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School-Age Sledding Trip 2015

January 29, 2015 by · Leave a Comment 


Recently our school age children had the opportunity to enjoy the snow with a sledding trip!  I hope you enjoy the pictures! Jasmine


Fall Housekeeping Reminders

September 11, 2013 by · Leave a Comment 

This post was written by Laura Griswold, Director of GH-Dhu-Varren. Her reminders are applicable to all the centers so we thought we’d share!


Fall brings a lot of exciting changes to our centers. We have returning families and new families joining our classrooms. Here are a few things we need you to know or be reminded of regarding health and safety at Gretchen’s House.


Recently we noticed that many children are finishing their breakfast from home as they arrive at the center. It is important that all food from home be eaten before your child comes in the door. This matters not only because of the many children attending with food allergies, but also it shows respect to the other children who may find what your child is eating desirable.

Snacks at pick up time can also be a problem. Please be sure to offer your child their afternoon snack after you are out of the building. Finally, please do not store the snacks intended for pick up in your child’s back pack or cubby. We have found some ‘sneaky cubby munchers’ that just couldn’t wait!

Parking Lot

It is dangerous:

– To leave your car running unattended in the parking lot

– To leave children in the car unattended (car running or not)

– To allow your child to ride in the car without a properly installed cars seat or booster in the back seat of the vehicle

The Washtenaw County Sheriff’s Office has stated that if they are patrolling parking lots and see any of the above scenarios, they will ticket the driver.

Local authorities have also reported incidents of thieves targeting child care centers. They break into cars to steal purses, lap tops, etc. when parents are dropping off their children. There have been instances where children were in the car when the robbery happened. In some cases, where older children were involved, the police asked the child to describe the thief! That is scary. We want everyone to be safe.

Contracted Times

Upon enrollment, families choose their contracted times to have their child(ren) at the center. This 9 ½ hour time frame aids us in determining the teachers’ schedules. We need to maintain safe ratios that allows us to provide the quality care you should expect from Gretchen’s House. If there is an occasional situation that requires you to deviate from that schedule, please let the teacher know so we can make adjustments as necessary for that day.

Emergency Cards and Health Insurance info

Many of you have already filled out the new Emergency Cards required by the state of Michigan. Thank you. One of the things that they omitted on the new card that is still required for us to have is the Health Insurance Number. We are asking parents to bring a copy of their card to the front desk so we can make a quick copy. If you haven’t filled out the new Emergency Card or provided us the insurance card, please do so by the end of the month.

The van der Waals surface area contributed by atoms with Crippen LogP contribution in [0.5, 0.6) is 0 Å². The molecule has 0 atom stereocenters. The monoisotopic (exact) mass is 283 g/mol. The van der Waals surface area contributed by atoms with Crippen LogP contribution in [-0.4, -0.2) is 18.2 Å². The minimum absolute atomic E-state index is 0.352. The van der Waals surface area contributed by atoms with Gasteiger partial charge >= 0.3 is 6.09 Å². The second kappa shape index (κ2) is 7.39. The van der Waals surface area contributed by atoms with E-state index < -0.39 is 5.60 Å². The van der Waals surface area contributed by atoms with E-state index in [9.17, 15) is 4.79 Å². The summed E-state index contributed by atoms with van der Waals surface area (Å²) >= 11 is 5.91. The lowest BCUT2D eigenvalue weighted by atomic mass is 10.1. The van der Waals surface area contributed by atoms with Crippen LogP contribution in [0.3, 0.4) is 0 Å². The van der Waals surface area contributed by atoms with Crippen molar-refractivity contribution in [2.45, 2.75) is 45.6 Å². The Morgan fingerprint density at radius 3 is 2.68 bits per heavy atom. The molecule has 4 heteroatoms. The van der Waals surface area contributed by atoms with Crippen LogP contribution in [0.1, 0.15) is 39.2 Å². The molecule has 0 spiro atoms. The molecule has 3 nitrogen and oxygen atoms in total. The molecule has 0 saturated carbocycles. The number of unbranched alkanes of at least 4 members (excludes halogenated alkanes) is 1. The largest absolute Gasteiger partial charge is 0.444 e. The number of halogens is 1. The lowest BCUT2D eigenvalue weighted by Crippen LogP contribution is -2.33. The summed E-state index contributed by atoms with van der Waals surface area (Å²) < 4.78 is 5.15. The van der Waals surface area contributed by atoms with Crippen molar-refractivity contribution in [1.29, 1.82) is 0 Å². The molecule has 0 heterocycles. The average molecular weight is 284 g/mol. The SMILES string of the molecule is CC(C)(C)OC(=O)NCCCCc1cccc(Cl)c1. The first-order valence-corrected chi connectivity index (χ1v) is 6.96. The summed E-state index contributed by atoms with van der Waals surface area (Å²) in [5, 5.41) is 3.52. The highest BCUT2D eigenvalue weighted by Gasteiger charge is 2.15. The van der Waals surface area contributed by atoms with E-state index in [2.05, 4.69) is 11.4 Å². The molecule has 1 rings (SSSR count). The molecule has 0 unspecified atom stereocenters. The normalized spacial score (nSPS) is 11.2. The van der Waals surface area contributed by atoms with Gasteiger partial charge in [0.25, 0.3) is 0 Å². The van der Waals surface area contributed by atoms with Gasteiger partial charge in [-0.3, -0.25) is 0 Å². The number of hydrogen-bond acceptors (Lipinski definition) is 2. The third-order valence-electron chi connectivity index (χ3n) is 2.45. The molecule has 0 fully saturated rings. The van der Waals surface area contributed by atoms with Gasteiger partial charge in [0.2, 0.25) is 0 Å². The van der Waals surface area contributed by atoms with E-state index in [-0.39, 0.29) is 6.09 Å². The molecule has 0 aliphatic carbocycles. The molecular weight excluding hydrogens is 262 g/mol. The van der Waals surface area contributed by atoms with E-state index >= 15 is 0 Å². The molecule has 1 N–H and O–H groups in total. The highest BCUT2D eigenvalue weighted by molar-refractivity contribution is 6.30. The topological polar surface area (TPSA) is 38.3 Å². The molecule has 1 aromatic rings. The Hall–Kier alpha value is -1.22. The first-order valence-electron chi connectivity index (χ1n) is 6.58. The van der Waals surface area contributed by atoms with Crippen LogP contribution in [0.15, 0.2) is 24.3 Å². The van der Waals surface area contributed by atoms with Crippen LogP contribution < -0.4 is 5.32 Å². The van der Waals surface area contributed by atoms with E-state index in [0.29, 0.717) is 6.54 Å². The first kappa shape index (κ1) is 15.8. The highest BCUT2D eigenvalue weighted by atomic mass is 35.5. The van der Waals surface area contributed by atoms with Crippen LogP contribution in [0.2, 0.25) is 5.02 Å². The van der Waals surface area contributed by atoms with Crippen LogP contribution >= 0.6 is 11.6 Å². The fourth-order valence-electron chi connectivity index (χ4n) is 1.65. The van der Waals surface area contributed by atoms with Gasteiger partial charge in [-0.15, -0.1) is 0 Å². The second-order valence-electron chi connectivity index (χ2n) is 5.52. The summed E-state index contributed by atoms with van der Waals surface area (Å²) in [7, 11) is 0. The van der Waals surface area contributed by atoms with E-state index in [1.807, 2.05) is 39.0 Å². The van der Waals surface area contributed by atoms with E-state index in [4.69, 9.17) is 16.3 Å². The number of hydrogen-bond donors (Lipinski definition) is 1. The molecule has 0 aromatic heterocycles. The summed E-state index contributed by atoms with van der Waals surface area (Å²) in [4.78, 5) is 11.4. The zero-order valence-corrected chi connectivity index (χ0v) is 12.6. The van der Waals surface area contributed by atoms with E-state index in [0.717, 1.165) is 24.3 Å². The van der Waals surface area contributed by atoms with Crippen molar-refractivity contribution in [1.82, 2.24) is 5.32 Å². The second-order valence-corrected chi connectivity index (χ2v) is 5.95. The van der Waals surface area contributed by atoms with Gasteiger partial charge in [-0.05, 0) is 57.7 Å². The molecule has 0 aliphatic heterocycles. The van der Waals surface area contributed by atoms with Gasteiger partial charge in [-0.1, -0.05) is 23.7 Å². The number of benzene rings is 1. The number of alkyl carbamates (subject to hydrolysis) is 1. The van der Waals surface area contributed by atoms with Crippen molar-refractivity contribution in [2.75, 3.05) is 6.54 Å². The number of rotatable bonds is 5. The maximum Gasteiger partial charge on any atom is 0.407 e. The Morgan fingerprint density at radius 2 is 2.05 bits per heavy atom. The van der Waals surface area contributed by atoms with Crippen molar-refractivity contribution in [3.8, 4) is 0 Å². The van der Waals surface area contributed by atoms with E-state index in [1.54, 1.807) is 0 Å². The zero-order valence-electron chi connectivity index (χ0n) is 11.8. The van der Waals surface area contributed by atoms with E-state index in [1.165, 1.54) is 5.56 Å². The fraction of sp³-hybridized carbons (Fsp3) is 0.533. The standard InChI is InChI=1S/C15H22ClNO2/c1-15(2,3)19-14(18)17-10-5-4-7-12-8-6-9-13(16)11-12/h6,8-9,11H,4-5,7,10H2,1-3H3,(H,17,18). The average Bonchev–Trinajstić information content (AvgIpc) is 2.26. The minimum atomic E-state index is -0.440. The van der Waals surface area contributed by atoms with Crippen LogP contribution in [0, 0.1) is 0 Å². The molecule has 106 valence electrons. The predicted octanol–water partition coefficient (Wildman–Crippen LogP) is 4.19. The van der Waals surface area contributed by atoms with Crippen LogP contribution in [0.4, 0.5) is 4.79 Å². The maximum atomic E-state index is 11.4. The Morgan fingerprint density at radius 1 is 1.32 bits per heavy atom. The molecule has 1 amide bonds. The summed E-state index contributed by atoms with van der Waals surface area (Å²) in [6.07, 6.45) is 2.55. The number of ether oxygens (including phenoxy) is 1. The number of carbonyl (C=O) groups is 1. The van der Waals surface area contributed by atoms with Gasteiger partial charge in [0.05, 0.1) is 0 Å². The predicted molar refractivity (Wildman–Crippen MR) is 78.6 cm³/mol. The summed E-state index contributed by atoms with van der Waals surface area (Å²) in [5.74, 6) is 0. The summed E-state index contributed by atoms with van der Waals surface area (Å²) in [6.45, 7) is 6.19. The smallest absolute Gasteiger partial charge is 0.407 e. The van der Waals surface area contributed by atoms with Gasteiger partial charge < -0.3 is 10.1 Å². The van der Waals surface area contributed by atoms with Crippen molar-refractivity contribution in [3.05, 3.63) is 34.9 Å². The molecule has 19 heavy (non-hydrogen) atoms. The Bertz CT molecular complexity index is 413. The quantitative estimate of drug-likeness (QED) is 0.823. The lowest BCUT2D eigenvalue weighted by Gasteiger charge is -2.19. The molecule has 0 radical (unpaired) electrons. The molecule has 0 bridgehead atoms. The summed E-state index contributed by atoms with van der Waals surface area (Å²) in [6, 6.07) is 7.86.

Thank you for partnering with us in our mission to keep children healthy and safe.


April 10, 2013 by · Leave a Comment 


In honor of you all we are hosting a Pancake Breakfast tomorrow! Make sure you stop in the Barn Thursday morning from 7:30-9:00 for our pancake breakfast!  You can come see Miss Whitney from the Cottage, Miss Rachel from Young Five’s and Mr. Niel our cook flip pancakes and serve fresh fruit! : )  We hope to see you there!



A great start to the new school year!

September 17, 2012 by · Leave a Comment 

Welcome, Welcome, Welcome returning and new families to School Age! We have had a very sucessful first few weeks back.

As many of you already know we have had a few changes this school year. We are back in the cottage for aftercare. YAY! As many of you know,  Sara Guoan recieved a promotion and moved on to another Gretchen’s House Center. We’ll miss her, but wish her all the best in her new position.  Brett Ettenhoffer will be heading morning care four days a week and our new GSRP teacher, Whitney Haynes,  will open the room on Wednesdays.  Chris and his wife moved to Ohio this summer so he is no longer helping with aftercare but we are lucky to have Susie Coleman joining our team.

We are all looking forward to a fun-filled year!!




Boxes Galore

January 27, 2012 by · Leave a Comment 

From Carol: Collecting Food in Memory of Eric Keefauver

October 21, 2011 by · Leave a Comment 

Hello, Families.

I have been teaching in Traver’s Preschool program for 6 years now and in that time I have met a lot of wonderful families. I recently discovered that one of my parents, Eric Keefauver, passed away due to a serious illness on August 16th. Some of you may remember his daughter Lily who was in our preschool class and our Kindergarten room.  His family requested that donations be given to Food Gatherers, one of his favorite charities.

To honor Eric and his family we would like to begin collecting food during the week of October 24th and end on November 4th. Look for the labeled milk crates in  your child’s classroom. Depending on the children’s interest level in this collection we may or may not decide to do a field trip to deliver the food. Conversations with the children about this project will include only topics like helping others who need more food, taking care of others, being a family and helping each other etc. If you have any questions please let me know.

Thank you for helping us to honor Eric and his family,



Curriculum Night

September 19, 2011 by · Leave a Comment 

Dear Parents:

Curriculum night will be held this Thursday, September 22nd from 6-7:30PM.  We will be discussing constistent routines and how they affect your child’s day.  We will also be answering any questions parents might have about our HighScope curriculum and anything else they need advice on.


Young Fives and Schoolage: Ch-ch-changes

September 19, 2011 by · Leave a Comment